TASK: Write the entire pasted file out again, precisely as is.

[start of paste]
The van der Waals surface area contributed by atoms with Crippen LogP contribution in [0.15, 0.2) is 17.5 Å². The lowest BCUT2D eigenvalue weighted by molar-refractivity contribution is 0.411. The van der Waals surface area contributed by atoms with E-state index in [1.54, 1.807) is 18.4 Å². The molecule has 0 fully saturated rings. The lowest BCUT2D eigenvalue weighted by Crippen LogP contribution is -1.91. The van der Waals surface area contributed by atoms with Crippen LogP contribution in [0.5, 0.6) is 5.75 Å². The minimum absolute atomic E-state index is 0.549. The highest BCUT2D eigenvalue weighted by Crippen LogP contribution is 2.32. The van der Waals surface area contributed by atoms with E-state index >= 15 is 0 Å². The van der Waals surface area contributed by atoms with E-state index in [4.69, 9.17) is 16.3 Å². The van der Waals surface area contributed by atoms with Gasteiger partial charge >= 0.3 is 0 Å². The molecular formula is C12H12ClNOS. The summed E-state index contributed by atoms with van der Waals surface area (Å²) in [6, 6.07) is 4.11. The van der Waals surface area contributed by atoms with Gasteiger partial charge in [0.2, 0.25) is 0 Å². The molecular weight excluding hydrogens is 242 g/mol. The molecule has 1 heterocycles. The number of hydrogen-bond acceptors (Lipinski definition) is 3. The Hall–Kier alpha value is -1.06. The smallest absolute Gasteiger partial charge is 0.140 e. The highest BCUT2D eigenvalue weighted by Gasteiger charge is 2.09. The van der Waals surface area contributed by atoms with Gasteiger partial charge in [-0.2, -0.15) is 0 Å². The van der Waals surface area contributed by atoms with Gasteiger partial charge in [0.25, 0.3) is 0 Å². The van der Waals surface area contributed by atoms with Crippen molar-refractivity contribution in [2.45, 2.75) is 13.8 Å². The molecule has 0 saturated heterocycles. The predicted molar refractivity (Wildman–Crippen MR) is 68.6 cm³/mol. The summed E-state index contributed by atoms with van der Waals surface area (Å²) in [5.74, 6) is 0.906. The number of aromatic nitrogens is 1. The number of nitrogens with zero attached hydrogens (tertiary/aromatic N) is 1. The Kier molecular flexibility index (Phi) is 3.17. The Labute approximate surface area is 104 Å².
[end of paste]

The van der Waals surface area contributed by atoms with Crippen LogP contribution in [0.15, 0.2) is 17.5 Å². The lowest BCUT2D eigenvalue weighted by molar-refractivity contribution is 0.411. The van der Waals surface area contributed by atoms with E-state index in [1.54, 1.807) is 18.4 Å². The molecule has 0 fully saturated rings. The lowest BCUT2D eigenvalue weighted by Crippen LogP contribution is -1.91. The van der Waals surface area contributed by atoms with Crippen LogP contribution in [0.5, 0.6) is 5.75 Å². The minimum absolute atomic E-state index is 0.549. The highest BCUT2D eigenvalue weighted by Crippen LogP contribution is 2.32. The van der Waals surface area contributed by atoms with E-state index >= 15 is 0 Å². The van der Waals surface area contributed by atoms with E-state index in [4.69, 9.17) is 16.3 Å². The van der Waals surface area contributed by atoms with Gasteiger partial charge >= 0.3 is 0 Å². The molecular formula is C12H12ClNOS. The summed E-state index contributed by atoms with van der Waals surface area (Å²) in [6, 6.07) is 4.11. The van der Waals surface area contributed by atoms with Gasteiger partial charge in [0.2, 0.25) is 0 Å². The molecular weight excluding hydrogens is 242 g/mol. The molecule has 1 heterocycles. The number of hydrogen-bond acceptors (Lipinski definition) is 3. The Hall–Kier alpha value is -1.06. The smallest absolute Gasteiger partial charge is 0.140 e. The highest BCUT2D eigenvalue weighted by Gasteiger charge is 2.09. The van der Waals surface area contributed by atoms with Gasteiger partial charge in [-0.2, -0.15) is 0 Å². The van der Waals surface area contributed by atoms with Gasteiger partial charge in [0.25, 0.3) is 0 Å². The van der Waals surface area contributed by atoms with Crippen molar-refractivity contribution in [2.45, 2.75) is 13.8 Å². The molecule has 0 saturated heterocycles. The predicted molar refractivity (Wildman–Crippen MR) is 68.6 cm³/mol. The summed E-state index contributed by atoms with van der Waals surface area (Å²) in [5.74, 6) is 0.906. The number of aromatic nitrogens is 1. The number of nitrogens with zero attached hydrogens (tertiary/aromatic N) is 1. The Kier molecular flexibility index (Phi) is 3.17. The Labute approximate surface area is 104 Å².